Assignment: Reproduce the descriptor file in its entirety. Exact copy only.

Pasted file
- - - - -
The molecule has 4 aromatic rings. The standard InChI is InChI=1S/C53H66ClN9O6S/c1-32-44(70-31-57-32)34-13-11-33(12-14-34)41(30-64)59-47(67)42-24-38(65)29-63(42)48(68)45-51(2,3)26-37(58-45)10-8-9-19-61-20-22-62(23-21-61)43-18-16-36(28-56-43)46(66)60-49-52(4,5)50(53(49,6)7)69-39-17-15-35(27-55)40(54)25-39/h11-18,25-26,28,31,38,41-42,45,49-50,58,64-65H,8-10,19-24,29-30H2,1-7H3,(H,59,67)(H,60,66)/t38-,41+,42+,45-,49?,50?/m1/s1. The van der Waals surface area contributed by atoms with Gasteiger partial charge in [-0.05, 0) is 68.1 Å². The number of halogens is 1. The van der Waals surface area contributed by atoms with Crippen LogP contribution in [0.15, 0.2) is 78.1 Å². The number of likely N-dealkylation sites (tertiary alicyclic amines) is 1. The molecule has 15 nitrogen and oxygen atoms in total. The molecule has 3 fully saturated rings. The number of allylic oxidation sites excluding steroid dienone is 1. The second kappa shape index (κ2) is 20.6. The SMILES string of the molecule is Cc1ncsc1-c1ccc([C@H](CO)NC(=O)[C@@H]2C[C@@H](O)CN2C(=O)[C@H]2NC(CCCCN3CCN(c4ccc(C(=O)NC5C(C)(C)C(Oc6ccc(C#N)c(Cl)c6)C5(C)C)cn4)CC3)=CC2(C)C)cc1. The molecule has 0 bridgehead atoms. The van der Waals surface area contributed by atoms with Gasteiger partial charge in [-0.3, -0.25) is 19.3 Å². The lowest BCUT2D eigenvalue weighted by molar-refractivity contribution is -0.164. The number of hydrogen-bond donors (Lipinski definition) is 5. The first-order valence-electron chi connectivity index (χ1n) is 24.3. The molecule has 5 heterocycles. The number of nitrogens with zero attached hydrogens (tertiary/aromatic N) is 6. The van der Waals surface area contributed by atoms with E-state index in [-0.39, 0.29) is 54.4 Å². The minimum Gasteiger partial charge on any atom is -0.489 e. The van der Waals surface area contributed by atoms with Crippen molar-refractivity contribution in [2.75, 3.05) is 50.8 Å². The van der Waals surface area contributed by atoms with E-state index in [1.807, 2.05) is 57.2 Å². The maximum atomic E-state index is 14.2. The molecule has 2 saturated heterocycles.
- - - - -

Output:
The molecule has 4 aromatic rings. The standard InChI is InChI=1S/C53H66ClN9O6S/c1-32-44(70-31-57-32)34-13-11-33(12-14-34)41(30-64)59-47(67)42-24-38(65)29-63(42)48(68)45-51(2,3)26-37(58-45)10-8-9-19-61-20-22-62(23-21-61)43-18-16-36(28-56-43)46(66)60-49-52(4,5)50(53(49,6)7)69-39-17-15-35(27-55)40(54)25-39/h11-18,25-26,28,31,38,41-42,45,49-50,58,64-65H,8-10,19-24,29-30H2,1-7H3,(H,59,67)(H,60,66)/t38-,41+,42+,45-,49?,50?/m1/s1. The van der Waals surface area contributed by atoms with Gasteiger partial charge in [-0.05, 0) is 68.1 Å². The number of halogens is 1. The van der Waals surface area contributed by atoms with Crippen LogP contribution in [0.15, 0.2) is 78.1 Å². The number of likely N-dealkylation sites (tertiary alicyclic amines) is 1. The molecule has 15 nitrogen and oxygen atoms in total. The molecule has 3 fully saturated rings. The number of allylic oxidation sites excluding steroid dienone is 1. The second kappa shape index (κ2) is 20.6. The SMILES string of the molecule is Cc1ncsc1-c1ccc([C@H](CO)NC(=O)[C@@H]2C[C@@H](O)CN2C(=O)[C@H]2NC(CCCCN3CCN(c4ccc(C(=O)NC5C(C)(C)C(Oc6ccc(C#N)c(Cl)c6)C5(C)C)cn4)CC3)=CC2(C)C)cc1. The molecule has 0 bridgehead atoms. The van der Waals surface area contributed by atoms with Gasteiger partial charge in [-0.3, -0.25) is 19.3 Å². The lowest BCUT2D eigenvalue weighted by molar-refractivity contribution is -0.164. The number of hydrogen-bond donors (Lipinski definition) is 5. The first-order valence-electron chi connectivity index (χ1n) is 24.3. The molecule has 5 heterocycles. The number of nitrogens with zero attached hydrogens (tertiary/aromatic N) is 6. The van der Waals surface area contributed by atoms with E-state index in [-0.39, 0.29) is 54.4 Å². The minimum Gasteiger partial charge on any atom is -0.489 e. The van der Waals surface area contributed by atoms with Crippen molar-refractivity contribution in [2.75, 3.05) is 50.8 Å². The van der Waals surface area contributed by atoms with E-state index in [1.807, 2.05) is 57.2 Å². The maximum atomic E-state index is 14.2. The molecule has 2 saturated heterocycles.